Moral nonnaturalism

Guest editor

Cuneo (University of Vermont)

Deadline for Submission

1, 2014

Call for

invites papers on the topic of moral nonnaturalism for the 2014
Res Philosophica Essay Prize. The
author of the winning paper will receive a prize of $3,000 and publication in
the special issue of the journal on the same topic.  Submissions for the prize will be
automatically considered for publication in the journal's special issue unless
otherwise requested.



recent history of moral nonnaturalism has been both tumultuous and
unpredictable.  In the early 20th
century, thanks to the work of philosophers such as G. E. Moore and W. D. Ross,
nonnaturalism was arguably the dominant metaethical position in Anglo-American
philosophy. By mid-century, however, the view had fallen into disfavor,
eclipsed by various versions of expressivism and moral naturalism. Indeed, by
century's end, most philosophers had given up nonnaturalism for dead. The view
seemed to be of historical interest only. 


then, could have predicted that nonnaturalism would receive fresh and vigorous
defenses in the early 21st century. Philosophers such as Russ
Shafer-Landau, Ralph Wedgwood, David Enoch, and David Parfit each offered book-length
defenses of the view, developing the case that moral nonnaturalism is a far
more resilient, resourceful, and plausible position than most had assumed. 


nonnaturalism is now, once again, a view that philosophers take very seriously,
challenges remain. Some of these challenges concern the view's ontological
commitments: How ought we to understand what a nonnatural property (or fact)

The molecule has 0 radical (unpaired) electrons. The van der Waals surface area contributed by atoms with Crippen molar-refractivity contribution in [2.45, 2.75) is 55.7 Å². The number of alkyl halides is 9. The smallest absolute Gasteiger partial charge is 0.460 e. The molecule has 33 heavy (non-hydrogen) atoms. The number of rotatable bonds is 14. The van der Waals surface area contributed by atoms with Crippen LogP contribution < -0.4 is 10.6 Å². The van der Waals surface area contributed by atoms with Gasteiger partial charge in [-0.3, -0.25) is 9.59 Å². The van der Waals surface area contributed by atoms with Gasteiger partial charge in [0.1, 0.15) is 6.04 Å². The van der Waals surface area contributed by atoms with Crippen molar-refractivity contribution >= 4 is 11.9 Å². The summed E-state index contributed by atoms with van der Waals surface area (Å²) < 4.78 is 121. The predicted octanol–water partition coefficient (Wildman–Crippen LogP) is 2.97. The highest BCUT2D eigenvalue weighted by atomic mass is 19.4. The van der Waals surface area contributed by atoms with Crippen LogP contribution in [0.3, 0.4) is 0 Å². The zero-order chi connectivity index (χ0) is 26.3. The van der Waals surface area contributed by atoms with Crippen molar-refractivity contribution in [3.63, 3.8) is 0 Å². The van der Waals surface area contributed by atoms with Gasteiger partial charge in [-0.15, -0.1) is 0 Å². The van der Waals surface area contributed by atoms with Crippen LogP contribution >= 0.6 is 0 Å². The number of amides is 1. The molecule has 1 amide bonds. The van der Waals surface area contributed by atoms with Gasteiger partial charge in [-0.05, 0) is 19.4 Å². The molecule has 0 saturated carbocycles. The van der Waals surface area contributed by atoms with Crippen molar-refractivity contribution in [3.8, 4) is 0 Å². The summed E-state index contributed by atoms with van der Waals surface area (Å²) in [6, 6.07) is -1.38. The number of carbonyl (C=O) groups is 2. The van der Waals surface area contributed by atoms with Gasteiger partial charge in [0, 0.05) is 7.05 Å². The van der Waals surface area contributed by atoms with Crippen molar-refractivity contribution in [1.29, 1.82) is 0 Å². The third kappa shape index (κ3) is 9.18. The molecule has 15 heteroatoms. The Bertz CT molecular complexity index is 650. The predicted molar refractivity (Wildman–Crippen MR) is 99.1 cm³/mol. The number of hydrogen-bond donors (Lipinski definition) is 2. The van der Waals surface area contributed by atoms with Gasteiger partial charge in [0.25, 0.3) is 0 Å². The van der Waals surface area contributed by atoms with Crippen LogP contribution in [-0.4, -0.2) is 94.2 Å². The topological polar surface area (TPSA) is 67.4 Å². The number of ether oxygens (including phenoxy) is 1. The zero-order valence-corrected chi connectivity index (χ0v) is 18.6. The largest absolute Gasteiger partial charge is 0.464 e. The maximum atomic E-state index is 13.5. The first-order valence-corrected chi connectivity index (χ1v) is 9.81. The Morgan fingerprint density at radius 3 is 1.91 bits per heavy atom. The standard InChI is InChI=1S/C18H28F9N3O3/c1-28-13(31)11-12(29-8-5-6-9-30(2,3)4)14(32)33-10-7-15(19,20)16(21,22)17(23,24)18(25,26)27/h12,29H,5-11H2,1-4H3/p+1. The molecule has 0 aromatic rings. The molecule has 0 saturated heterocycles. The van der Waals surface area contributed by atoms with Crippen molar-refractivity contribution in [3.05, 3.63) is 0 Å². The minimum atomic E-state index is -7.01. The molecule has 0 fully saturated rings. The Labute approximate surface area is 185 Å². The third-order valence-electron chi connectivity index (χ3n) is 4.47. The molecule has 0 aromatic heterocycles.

is? What are the best reasons for holding that moral features (or facts) are
not reducible to natural features (or facts)? Are these reasons
persuasive?   Moreover, what should
nonnaturalists say in response to the charge that their view requires us to
believe that ontologically discontinuous entities such as natural and
nonnatural facts bear necessary connections to one another? 


challenges concern the view's epistemological commitments: Given the fact that
our moral views have been heavily influenced by contingent cultural,
historical, and evolutionary forces, how could nonnaturalists plausibly hold
that we reliably track the moral truths? Moreover, nonnaturalists have tended
to defend intuitionist views in moral epistemology, maintaining that some moral
propositions are self-evident. To what extent, though, is nonnaturalism
committed to a version of ethical intuitionism? And are these views


other challenges are broadly semantic: If nonnatural features (or facts) do not
enter into the causal flow of nature, how could we get them in mind or refer to
them? Are nonnaturalists committed to broadly descriptivist accounts of
reference?  Or can they join forces with
naturalists in championing nondescriptivist accounts of reference? 



are just a sample of the sorts of issue that submissions might address.  Papers that address other topics in the
neighborhood are welcome.


papers will be anonymously reviewed. Please format your submission so that it
is suitable for anonymous review.


can be up to 12,000 words long (including footnotes).

We accept pdf and Microsoft Word documents. Papers may be submitted in any
standard style, but authors of accepted papers will need to edit their papers
according to the journal's style, which follows The Chicago Manual of Style
(16th edition). Style instructions are available at:

Please use the online submission form for submitting your essay, available at: